When using krypton gas the plateau harmonics with an f=300 mm lens have an average power of 1.7 µW (H17, 60.6 nm), 3 µW (H19, 54.2 nm), 3.2 µW (H21, 49 nm) and 1.3 µW (H23, 44.8 nm), while all the harmonics up to the 31st order have an average power well above 100 nW. The highest conversion efficiency of 1.2·10−7 is therefore achieved for H21 in krypton gas resulting in 7.9·1011 photons/s at 49 nm. This is an increase in conversion efficiency by two orders of magnitude compared to the use of the FCPA system alone. The average power after the aluminum filters (400 nm thickness), which is what can be used for experiments, is still as high as 0.7 µW (H17, 60.6 nm), 1.2 µW (H19, 54.2 nm), 1.3 µW (H21, 49 nm) and 0.5 µW (H23, 44.8 nm).
Approaching the few-cycle regime with double stage nonlinear compression
As demonstrated in , the peak power and pulse duration of the driving laser system can be further scaled using a second nonlinear compression stage. Here the second stage is realized with an 250 µm inner diameter fiber with a length of 40 cm. The output from the first stage is coupled to this fiber, which is filled with argon at a pressure of 0.75 bar. Compression is achieved with a broadband mirror compressor with an overall GDD of −450 fs2. The pulse energy after the second compressor was 430 µJ at a pulse duration of 25 fs (Fig. 8 ), which corresponds to only 7 cycles at a central wavelength of 1030 nm.
The combination of high pulse energy and ultrashort pulses leads to a peak power of 10 GW. While the peak power is only slightly improved compared to a single stage setup, the reduced pulse duration could be beneficial for generation of even shorter wavelengths via HHG. The shorter pulses would allow for higher intensities without exceeding the critical ionization leading to shorter cut-off wavelengths. This may enable the generation of water-window harmonics at high repetition rates in the near future.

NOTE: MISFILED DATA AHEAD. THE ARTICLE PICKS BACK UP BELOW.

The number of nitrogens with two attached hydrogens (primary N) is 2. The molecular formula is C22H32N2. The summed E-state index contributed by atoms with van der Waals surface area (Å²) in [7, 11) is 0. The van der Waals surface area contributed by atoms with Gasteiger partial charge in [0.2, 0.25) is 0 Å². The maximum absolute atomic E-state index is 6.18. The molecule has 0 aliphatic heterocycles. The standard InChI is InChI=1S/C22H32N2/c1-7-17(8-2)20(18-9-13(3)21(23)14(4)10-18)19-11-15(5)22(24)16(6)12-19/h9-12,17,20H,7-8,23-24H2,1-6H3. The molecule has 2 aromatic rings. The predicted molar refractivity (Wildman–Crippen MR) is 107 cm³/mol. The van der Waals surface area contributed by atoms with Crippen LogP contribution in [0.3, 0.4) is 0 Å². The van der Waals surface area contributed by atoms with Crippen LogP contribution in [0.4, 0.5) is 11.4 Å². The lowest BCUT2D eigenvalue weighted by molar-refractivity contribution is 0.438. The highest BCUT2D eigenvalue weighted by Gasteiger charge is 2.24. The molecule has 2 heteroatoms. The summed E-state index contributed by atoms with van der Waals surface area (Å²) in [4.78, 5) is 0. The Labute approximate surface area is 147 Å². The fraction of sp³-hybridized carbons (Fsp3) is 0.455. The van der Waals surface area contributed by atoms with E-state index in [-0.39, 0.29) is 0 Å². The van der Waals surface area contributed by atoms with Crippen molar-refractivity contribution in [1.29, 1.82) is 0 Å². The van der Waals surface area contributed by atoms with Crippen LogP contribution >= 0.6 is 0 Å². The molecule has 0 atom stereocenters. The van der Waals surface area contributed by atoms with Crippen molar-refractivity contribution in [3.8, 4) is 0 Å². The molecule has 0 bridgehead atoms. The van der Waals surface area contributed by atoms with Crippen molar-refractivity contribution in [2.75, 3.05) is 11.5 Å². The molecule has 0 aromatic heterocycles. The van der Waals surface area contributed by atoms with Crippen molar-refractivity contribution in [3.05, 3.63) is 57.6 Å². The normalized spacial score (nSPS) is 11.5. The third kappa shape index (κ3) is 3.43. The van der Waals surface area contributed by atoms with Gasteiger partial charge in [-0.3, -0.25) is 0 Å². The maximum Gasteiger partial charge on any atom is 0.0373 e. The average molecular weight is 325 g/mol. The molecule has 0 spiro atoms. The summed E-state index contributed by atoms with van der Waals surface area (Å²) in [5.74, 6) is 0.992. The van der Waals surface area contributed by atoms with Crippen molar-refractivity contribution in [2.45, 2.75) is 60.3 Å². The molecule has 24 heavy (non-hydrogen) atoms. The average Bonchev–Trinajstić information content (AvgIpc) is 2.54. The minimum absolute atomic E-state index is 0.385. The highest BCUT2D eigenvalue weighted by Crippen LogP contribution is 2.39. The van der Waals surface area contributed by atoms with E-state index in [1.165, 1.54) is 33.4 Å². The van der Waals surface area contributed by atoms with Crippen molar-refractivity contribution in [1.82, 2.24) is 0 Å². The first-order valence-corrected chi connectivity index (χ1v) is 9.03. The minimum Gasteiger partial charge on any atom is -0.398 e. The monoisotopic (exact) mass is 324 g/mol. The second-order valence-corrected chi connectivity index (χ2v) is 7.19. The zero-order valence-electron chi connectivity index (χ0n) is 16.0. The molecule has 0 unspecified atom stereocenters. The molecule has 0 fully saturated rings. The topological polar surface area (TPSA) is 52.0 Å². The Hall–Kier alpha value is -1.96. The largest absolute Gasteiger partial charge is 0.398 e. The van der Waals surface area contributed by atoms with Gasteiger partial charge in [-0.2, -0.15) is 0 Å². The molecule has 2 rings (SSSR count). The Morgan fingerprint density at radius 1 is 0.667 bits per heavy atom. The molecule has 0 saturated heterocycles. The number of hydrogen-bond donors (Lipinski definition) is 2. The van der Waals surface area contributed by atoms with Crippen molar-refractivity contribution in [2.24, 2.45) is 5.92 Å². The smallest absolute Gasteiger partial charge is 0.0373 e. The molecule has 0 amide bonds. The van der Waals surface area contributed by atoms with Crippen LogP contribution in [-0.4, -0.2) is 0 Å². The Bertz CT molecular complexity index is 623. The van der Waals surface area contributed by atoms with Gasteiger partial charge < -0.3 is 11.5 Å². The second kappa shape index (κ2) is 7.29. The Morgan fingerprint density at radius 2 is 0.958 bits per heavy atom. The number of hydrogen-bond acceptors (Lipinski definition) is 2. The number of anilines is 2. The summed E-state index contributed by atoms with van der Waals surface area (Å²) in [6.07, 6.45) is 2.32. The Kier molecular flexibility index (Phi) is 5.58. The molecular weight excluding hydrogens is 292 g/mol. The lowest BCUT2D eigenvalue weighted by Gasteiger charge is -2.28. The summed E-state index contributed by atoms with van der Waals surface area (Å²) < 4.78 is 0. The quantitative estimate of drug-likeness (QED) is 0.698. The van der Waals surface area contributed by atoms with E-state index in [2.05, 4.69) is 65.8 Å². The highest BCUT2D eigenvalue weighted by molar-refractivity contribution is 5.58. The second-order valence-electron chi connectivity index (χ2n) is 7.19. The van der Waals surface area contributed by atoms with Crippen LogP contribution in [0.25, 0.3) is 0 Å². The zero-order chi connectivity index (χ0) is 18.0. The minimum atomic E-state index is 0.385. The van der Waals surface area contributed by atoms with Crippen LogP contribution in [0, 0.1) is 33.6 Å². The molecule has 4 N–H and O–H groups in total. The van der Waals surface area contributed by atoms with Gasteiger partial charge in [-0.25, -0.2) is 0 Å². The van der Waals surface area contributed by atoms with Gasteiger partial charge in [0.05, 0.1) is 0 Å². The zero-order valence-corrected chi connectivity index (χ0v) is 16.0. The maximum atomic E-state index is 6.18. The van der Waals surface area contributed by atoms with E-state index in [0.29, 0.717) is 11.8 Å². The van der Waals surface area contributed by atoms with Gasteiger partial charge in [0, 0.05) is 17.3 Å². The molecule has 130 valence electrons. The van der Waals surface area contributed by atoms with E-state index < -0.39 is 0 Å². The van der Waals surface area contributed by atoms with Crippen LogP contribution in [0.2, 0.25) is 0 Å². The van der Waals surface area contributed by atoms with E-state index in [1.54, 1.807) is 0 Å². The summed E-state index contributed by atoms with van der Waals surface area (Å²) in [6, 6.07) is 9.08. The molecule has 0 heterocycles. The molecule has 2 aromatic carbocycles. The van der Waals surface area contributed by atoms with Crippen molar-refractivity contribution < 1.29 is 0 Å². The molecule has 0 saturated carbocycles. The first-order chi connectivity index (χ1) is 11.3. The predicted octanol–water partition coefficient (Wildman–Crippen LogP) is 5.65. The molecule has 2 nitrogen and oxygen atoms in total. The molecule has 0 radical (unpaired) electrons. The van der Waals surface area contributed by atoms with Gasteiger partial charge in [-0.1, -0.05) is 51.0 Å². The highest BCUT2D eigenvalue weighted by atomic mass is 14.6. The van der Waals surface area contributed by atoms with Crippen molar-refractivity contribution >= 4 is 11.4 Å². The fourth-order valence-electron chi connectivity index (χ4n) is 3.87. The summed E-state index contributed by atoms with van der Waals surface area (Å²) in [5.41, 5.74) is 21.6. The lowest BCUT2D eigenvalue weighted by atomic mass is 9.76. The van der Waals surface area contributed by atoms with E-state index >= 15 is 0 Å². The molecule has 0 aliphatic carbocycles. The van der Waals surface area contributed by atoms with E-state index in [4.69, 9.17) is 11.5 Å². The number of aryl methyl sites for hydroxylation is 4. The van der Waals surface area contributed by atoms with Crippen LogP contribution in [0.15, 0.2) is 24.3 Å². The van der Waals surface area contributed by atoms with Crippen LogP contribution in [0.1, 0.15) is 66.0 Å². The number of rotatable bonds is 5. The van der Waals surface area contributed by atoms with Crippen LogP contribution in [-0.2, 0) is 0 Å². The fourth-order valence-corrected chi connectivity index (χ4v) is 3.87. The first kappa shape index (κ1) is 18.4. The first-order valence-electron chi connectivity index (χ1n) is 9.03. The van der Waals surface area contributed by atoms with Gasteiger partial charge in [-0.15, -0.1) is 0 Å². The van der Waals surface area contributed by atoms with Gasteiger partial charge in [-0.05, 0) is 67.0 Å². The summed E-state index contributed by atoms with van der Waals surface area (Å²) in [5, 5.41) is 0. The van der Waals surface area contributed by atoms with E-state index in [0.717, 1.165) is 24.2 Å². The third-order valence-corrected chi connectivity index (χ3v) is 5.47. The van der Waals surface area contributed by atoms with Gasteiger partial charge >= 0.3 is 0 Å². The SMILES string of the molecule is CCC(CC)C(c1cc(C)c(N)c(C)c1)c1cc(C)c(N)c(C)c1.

In this contribution we show calibrated measurements of HHG by state-of-the-art high repetition fiber lasers systems. Such systems are now emerging as a powerful tool for high field physics at high repetition rate. We show that sub-50 nm harmonics can be generated at 1 MHz repetition rate, however, with rather low conversion efficiency (<3·10−12).
The conversion efficiency of mJ class fiber chirped pulse amplification system operated at 30 kHz repetition rate is measured to be 1.2·10−9 resulting in 36 nW (8.1·109 photons/s) of average power in a single harmonic at 45 nm.
Additionally, a nonlinear compression scheme is used to enhance the conversion efficiency by two orders of magnitude resulting in 3.2 µW (7.9·1011 photons/s) at 49 nm and a repetition rate of 50 kHz. These parameters are well suited for a variety of high repetition HHG applications. Due to the high repetition rate, the performance of e.g. photoelectron spectroscopy experiments can be increased significantly in the future by employing the presented laser system . With the possibility of further power scaling of the employed fiber laser systems mW level harmonics are in reach.
Furthermore, we have already presented the possibility for further pulse shortening down to the few-cycle regime, which is a prerequisite for water-window harmonic generation at unprecedented repetition rates.
This work has been partly supported by the German Federal Ministry of Education and Research (BMBF), Grant 05 ES7GU1, the Helmholtz Institute Jena and the European Research Council under the European Union’s Seventh Framework Program (FP7/2007-2013)/ERC Grant agreement no . We thank Christian Rödel (Institute of Optics and Quantum Electronics, Friedrich Schiller University Jena) for assistance with the spectrometer.